How Immigration Could Affect Your Grocery Bill

Today, the United States is home to the largest immigrant population in the world. While much immigration-related debate centers on social issues, immigration’s economic effects are clear-cut it increases potential economic output by increasing the size of the labor force.

While inflation fears grip the U.S., the war in Ukraine has caused skyrocketing costs for farmers here. The price of agricultural chemicals such as fertilizers and pesticides has risen 50% over the past year, as Russia is a significant exporter of nitrogen, potassium, and phosphorous fertilizers. As a result, certain consumer goods are getting scarce, and meat and poultry are in short supply in many supermarkets. In addition, a combination of expensive crops to feed livestock and chickens, high transportation costs, and shortages of packaging materials may cause dairy shortages.

In the last two years “over half the farmers responding to a recent Purdue University survey say they’ve faced labor shortages. Many say they’ve also had difficulty maintaining adequate qualified workforces.”

Echoing the survey, Tyson Foods CEO Donnie King told quarterly earnings to call in February that “Customer demand continues to outpace our ability to supply products.” And labor shortages, as well as material shortages, may impact grocery shelves, with fewer transportation workers and grocery workers available to keep them stocked.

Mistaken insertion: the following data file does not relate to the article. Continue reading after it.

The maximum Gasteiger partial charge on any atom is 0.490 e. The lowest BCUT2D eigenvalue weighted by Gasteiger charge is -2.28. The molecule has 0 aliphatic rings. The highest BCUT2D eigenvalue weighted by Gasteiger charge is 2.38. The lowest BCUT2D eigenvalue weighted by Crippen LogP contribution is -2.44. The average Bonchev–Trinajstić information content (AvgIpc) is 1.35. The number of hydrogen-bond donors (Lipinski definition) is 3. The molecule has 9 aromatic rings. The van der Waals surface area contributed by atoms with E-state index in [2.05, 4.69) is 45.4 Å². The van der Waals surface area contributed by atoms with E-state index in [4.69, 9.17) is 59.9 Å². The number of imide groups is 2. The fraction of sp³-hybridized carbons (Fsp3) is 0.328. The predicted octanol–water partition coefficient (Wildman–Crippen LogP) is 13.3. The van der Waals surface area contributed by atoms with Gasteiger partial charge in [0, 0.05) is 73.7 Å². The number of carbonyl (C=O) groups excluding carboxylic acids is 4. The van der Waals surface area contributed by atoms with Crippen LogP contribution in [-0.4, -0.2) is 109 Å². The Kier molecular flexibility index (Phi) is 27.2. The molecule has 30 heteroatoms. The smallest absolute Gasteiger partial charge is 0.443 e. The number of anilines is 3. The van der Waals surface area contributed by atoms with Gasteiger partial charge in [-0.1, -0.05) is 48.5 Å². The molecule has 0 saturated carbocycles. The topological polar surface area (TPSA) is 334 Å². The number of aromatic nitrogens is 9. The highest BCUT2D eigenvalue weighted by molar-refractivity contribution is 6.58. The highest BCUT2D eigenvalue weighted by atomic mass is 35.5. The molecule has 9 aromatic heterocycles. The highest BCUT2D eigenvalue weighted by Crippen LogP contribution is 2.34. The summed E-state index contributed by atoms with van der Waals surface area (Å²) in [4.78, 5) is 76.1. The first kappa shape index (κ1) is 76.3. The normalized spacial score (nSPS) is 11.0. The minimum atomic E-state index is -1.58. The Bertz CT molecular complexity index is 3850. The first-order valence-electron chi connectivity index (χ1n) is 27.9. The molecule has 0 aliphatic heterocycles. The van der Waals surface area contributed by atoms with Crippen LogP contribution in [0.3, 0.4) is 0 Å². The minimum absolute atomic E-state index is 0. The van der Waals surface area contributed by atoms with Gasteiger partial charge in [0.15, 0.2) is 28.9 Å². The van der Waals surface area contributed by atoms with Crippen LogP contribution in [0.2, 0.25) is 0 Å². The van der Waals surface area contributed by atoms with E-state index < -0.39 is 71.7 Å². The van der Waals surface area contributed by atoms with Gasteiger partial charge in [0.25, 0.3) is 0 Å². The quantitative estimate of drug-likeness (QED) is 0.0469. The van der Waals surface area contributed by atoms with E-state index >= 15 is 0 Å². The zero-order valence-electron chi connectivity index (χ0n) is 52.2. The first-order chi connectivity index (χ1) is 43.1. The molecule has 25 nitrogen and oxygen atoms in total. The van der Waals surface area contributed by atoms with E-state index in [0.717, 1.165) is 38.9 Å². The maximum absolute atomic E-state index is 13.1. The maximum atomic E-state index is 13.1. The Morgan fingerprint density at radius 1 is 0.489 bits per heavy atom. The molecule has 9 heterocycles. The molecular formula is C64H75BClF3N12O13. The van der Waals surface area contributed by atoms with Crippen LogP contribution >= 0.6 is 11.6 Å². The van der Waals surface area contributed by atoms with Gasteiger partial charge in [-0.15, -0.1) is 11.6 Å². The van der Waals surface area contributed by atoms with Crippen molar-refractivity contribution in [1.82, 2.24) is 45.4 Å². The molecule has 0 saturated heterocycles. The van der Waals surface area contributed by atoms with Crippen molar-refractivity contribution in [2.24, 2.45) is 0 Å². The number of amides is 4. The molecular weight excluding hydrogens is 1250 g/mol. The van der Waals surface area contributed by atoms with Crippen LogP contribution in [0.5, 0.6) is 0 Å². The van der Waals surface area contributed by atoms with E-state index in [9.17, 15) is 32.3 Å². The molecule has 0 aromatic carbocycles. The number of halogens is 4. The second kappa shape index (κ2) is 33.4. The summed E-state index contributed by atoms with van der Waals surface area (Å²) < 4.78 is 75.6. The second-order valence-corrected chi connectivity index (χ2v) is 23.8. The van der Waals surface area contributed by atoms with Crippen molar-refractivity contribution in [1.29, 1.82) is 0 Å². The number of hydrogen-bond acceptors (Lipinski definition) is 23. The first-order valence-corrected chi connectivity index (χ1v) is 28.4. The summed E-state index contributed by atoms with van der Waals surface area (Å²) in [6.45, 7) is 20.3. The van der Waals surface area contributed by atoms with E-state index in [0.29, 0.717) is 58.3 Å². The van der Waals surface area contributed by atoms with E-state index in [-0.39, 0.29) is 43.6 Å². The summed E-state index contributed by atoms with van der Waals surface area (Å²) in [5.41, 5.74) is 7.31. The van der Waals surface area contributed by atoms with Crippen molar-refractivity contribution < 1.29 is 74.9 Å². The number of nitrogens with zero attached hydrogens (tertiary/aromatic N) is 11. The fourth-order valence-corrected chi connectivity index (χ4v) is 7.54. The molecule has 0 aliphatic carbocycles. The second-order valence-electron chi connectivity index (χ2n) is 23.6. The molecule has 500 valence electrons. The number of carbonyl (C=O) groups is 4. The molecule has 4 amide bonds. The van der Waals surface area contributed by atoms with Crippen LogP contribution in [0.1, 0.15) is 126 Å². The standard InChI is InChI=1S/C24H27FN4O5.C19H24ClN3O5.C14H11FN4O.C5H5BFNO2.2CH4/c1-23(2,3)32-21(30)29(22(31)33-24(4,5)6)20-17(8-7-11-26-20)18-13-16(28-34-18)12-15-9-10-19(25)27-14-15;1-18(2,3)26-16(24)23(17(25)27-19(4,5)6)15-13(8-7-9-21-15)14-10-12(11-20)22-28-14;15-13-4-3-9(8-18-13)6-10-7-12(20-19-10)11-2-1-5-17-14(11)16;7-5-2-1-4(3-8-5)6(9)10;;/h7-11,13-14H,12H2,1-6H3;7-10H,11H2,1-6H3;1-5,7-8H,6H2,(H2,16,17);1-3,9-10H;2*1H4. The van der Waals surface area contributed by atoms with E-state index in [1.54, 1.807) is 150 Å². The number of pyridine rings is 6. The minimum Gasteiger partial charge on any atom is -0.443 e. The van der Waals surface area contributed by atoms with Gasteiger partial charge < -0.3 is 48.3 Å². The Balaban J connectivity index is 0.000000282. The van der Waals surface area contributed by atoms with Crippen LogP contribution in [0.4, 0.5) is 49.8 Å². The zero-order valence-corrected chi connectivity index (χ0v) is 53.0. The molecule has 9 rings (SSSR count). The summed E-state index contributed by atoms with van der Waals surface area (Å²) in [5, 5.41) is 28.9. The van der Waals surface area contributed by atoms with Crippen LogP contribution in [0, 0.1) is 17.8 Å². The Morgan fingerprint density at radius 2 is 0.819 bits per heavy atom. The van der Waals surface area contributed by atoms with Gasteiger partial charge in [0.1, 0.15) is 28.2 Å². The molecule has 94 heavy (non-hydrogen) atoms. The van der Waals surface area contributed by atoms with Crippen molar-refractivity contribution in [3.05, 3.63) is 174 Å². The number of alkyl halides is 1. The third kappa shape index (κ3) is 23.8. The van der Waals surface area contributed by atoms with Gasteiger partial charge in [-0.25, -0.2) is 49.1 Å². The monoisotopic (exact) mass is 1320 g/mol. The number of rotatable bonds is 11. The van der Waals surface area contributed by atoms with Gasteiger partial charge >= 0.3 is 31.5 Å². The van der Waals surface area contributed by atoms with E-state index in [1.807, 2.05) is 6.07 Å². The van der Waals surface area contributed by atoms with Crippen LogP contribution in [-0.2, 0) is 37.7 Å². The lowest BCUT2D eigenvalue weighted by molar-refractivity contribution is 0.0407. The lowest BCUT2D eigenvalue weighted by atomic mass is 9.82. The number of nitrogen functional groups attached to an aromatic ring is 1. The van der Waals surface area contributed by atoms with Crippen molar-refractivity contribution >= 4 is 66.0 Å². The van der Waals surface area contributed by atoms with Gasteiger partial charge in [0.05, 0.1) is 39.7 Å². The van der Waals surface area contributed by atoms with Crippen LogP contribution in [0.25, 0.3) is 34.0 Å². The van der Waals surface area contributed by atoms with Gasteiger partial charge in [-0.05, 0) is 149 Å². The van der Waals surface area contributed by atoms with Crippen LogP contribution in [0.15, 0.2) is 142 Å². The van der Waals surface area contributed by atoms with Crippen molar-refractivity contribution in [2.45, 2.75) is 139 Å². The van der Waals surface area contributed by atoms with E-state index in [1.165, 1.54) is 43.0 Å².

While the correlation between the rising prices and immigration may not be apparent, less immigrant labor in the U.S contributes to price hikes. The health of America’s farms and of the entire agriculture industry is tied directly to immigration. As recently as 2019, 48.9 percent of all agricultural workers were foreign-born, and more than one-fourth were undocumented. In many states where agriculture is essential, immigrants make up even larger percentages of the farm workforce; in California, immigrants comprise more than 80 percent.

The COVID-19 pandemic crippled the U.S. labor market, making it harder for all employers, farmers included.

By Raymond G. Lahoud
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